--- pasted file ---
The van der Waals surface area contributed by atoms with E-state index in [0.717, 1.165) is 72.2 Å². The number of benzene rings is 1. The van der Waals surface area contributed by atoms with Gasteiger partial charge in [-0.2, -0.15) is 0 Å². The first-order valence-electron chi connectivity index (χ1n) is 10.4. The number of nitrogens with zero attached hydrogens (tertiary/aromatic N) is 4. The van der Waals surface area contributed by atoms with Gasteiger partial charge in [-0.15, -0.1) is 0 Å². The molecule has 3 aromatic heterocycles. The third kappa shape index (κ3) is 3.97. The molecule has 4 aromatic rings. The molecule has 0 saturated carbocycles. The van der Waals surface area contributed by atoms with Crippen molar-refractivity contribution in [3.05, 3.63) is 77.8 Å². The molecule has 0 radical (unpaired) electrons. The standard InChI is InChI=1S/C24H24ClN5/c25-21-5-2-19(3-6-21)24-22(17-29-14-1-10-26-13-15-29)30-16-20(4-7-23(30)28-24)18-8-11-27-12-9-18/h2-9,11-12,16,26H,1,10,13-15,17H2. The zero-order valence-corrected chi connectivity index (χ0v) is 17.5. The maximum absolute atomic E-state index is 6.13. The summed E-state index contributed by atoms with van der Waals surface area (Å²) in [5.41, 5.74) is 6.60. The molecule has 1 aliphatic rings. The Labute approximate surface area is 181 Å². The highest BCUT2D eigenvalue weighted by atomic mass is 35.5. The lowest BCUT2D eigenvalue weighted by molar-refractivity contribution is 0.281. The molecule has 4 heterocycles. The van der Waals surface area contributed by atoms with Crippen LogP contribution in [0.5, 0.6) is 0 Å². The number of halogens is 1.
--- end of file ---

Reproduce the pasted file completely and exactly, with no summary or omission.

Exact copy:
The van der Waals surface area contributed by atoms with E-state index in [0.717, 1.165) is 72.2 Å². The number of benzene rings is 1. The van der Waals surface area contributed by atoms with Gasteiger partial charge in [-0.2, -0.15) is 0 Å². The first-order valence-electron chi connectivity index (χ1n) is 10.4. The number of nitrogens with zero attached hydrogens (tertiary/aromatic N) is 4. The van der Waals surface area contributed by atoms with Gasteiger partial charge in [-0.15, -0.1) is 0 Å². The molecule has 3 aromatic heterocycles. The third kappa shape index (κ3) is 3.97. The molecule has 4 aromatic rings. The molecule has 0 saturated carbocycles. The van der Waals surface area contributed by atoms with Crippen molar-refractivity contribution in [3.05, 3.63) is 77.8 Å². The molecule has 0 radical (unpaired) electrons. The standard InChI is InChI=1S/C24H24ClN5/c25-21-5-2-19(3-6-21)24-22(17-29-14-1-10-26-13-15-29)30-16-20(4-7-23(30)28-24)18-8-11-27-12-9-18/h2-9,11-12,16,26H,1,10,13-15,17H2. The zero-order valence-corrected chi connectivity index (χ0v) is 17.5. The maximum absolute atomic E-state index is 6.13. The summed E-state index contributed by atoms with van der Waals surface area (Å²) in [5.41, 5.74) is 6.60. The molecule has 1 aliphatic rings. The Labute approximate surface area is 181 Å². The highest BCUT2D eigenvalue weighted by atomic mass is 35.5. The lowest BCUT2D eigenvalue weighted by molar-refractivity contribution is 0.281. The molecule has 4 heterocycles. The van der Waals surface area contributed by atoms with Crippen LogP contribution in [0.5, 0.6) is 0 Å². The number of halogens is 1.